UNICEF has already published its annual report about the child survival in the World. They have named it “Committing to Child Survival: A Promise Renewed”, because, as Anthony Lake, its executive director writes, “there is much to celebrate”, but still help is needed. This is why their promise to help the children all over the world has been renewed.
More children now survive their fifth birthday than ever before ― the global number of under-five deaths has fallen from around 12 million in 1990 to an estimated 6.9 million in 2011 (according to UNICEF). All regions have shown steady reductions in under-five mortality over the past two decades. In the last decade alone, progress on reducing child deaths has accelerated, with the annual rate of decline in the global under-five mortality rate rising from 1.8% in 1990-2000 to 3.2% in 2000-2011.
The gains have been broad, with marked falls in diverse countries. Between 1990 and 2011, nine low-income countries — Bangladesh, Cambodia, Ethiopia, Liberia, Madagascar, Malawi, Nepal, Niger and Rwanda — reduced their under-five mortality rate by 60% or more.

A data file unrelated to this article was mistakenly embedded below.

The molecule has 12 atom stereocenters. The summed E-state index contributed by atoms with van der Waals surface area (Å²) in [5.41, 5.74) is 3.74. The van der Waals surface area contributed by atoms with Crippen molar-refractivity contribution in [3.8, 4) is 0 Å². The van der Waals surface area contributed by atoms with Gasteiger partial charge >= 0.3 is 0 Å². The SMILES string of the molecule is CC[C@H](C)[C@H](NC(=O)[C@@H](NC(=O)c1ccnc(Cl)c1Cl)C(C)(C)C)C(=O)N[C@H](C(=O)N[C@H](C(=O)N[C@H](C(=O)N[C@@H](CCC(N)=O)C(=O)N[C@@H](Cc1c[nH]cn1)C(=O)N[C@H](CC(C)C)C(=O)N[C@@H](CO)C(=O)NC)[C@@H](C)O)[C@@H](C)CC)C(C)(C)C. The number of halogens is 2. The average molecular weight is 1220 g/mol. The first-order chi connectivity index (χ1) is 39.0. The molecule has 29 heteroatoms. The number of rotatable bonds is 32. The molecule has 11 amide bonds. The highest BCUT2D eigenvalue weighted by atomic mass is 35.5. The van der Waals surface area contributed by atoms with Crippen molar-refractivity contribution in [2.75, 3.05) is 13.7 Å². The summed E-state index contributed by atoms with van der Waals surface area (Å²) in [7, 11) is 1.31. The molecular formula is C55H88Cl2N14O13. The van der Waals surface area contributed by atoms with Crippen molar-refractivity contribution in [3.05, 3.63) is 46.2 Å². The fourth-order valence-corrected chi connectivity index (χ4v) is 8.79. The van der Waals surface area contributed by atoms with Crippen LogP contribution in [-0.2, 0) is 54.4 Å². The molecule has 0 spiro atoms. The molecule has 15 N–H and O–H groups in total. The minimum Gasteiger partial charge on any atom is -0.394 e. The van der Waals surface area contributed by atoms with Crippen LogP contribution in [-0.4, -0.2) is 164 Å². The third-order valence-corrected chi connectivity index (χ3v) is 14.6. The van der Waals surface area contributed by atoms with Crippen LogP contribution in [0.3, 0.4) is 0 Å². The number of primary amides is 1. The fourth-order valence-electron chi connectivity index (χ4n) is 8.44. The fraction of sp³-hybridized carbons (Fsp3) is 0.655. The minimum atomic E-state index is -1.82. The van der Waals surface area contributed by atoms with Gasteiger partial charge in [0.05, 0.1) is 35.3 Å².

But any satisfaction at these gains is tempered by the unfinished business that remains. The fact remains that, on average, around 19,000 children still die every day from largely preventable causes. With necessary vaccines, adequate nutrition and basic medical and maternal care, most of these young lives could be saved.
As the message of this UNICEF report makes clear, countries can achieve rapid declines in child mortality, with determined action by governments and supportive partners. Their progress over the last two decades has taught UNICEF that sound strategies, adequate resources and, above all, political will, can make a critical difference to the lives of millions of young children.
This report concludes that “the unfinished business of child survival remains substantial, but extraordinary progress is possible in reducing under-five deaths in all regions and mortality settings. Many countries have managed to sustain high rates of reduction over more than two decades; indeed, more than half have already reached low-mortality status”.